A black smoky shadow appears in a dream of Ruth's one night, but, as one other unlucky lady once put it, "This is no dream, this is really happening!" She hears someone calling "Come home, Sammie" and thinks maybe a neighbor is looking for their cat. This event is set aside as MacDougal invites Ruth to his mother's home for a society soirée, the main event of which is, can you dig it, a séance. Ruth thinks it's a scam, this medium Madame Nada conjuring up long-dead folks from the Revolutionary War (still kind of a big deal in tony Washingtonian circles). What's funny in a modern problems way is that Ruth invites both Mac's mom and the medium to a dinner party in her own home! Motivated more by social duty than true warm-heartedness, this dinner party turns into one bizarre affair. No good deed, etc.
Meredith Press hardcover, 1968
After a discussion on the paranormal between Bruce (he accepts it), Mac (he doesn't), and Ruth (she's unsure), Mac parses Ruth well: "You are fastidious," he tells her. "You dislike the whole idea, not because it's irrational but because it's distasteful." Oh snap! The author will well note the strain supernatural occurrences put on daily living; it's difficult to keep up appearances when one's niece is suddenly a conduit to a crime committed in one's own house two hundred years earlier. Bruce endeavors in good faith to plumb the mystery, researching Ruth's home in town archives while Mac argues from the viewpoint of scientific rationality. Poor Sara, when not being possessed, kind of lounges about in a miniskirt, getting disapproving looks from her aunt and opposite ones from the Prof (ew!). Every now and again she'll pop in with a stray observation (it's not Sammie, it's Ammie!) but otherwise she's only a pawn in the possession game. Unspoiled, modern, guileless; she's around but not all there, I suppose, a vessel for the plot but not in and of herself; how could she have character if she is unsullied?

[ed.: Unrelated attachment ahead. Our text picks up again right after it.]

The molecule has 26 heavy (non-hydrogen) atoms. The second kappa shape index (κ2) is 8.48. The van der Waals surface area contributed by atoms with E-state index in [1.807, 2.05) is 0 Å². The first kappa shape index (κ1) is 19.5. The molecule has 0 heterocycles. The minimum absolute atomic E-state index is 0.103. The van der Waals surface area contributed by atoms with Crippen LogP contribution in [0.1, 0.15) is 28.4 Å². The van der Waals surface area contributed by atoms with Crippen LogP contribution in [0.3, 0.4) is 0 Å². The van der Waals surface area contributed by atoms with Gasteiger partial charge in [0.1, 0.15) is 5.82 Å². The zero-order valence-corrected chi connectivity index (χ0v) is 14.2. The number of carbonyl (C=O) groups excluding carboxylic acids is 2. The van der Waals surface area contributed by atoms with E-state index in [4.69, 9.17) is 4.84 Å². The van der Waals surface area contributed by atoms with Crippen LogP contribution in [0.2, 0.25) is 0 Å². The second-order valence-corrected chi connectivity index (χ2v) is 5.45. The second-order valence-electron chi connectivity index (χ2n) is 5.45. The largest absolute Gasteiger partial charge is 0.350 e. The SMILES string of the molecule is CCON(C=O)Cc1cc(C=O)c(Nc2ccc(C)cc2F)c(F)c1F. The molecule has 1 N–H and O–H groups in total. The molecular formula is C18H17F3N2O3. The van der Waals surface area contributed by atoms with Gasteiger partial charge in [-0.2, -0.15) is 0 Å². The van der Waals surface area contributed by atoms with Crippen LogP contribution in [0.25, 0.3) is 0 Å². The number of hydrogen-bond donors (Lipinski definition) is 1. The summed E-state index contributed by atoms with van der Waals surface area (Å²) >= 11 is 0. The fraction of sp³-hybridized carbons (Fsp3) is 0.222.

Experienced travelers in the realm of horror/supernatural/occult fictions will recognize familiar notes in the story. I find this rather comforting. I appreciated the author's efforts at detailing the banal everydayness that co-exists with the crazy: food, traffic, clothing, cleaning. The turbulent 1960s are noted here and there as Ruth is ambivalent about Bruce and his college-bred revolutionary airs and his designs on Sara. Ammie is also, as many of these pop novels are, charmingly dated: endless miniskirts, dudes with long hair, Ruth's old-lady attitudes (she's only in her 40s! She's never eaten pizza!), Bruce's hip-academic pretensions. Sometimes this aspect is less charming: gender normativity/misogyny out the wahoo in Prof's not-so-subtle lechery, and the time Bruce declares there are "women you rape and women you marry." Yee-ow.
Barbara Mertz (1927 - 2013)
aka Barbara Michaels, aka Elizabeth Peters
As the origins of the possession become clearer, our narrative becomes tauter: Bruce learns more about the home and its literal foundations ("the whole house is rotten with hate"). A friendly Father figure is enlisted to aid in an exorcism and this goes poorly. Then the old Prof isn't so above-it-all as he'd like to appear; is he part of what seems to be a historical reenactment from beyond? The back-story is satisfyingly unsettling; you'll agree it's a crime that deserves retribution through the ages. Ammie, Come Home ends on a note of sentiment, but it is only the beginning in a three-book series that Michaels continued into the 1990s. I found the novel to be decidedly okay and won't be reading the rest; go ahead and check it out if you think you'll dig a quaint snapshot of the supernatural '60s and a helluva generation gap.
Postscript: for two other takes on the novel, check out Dark Chateaux and The Midnight Room. And thanks for the pix guys!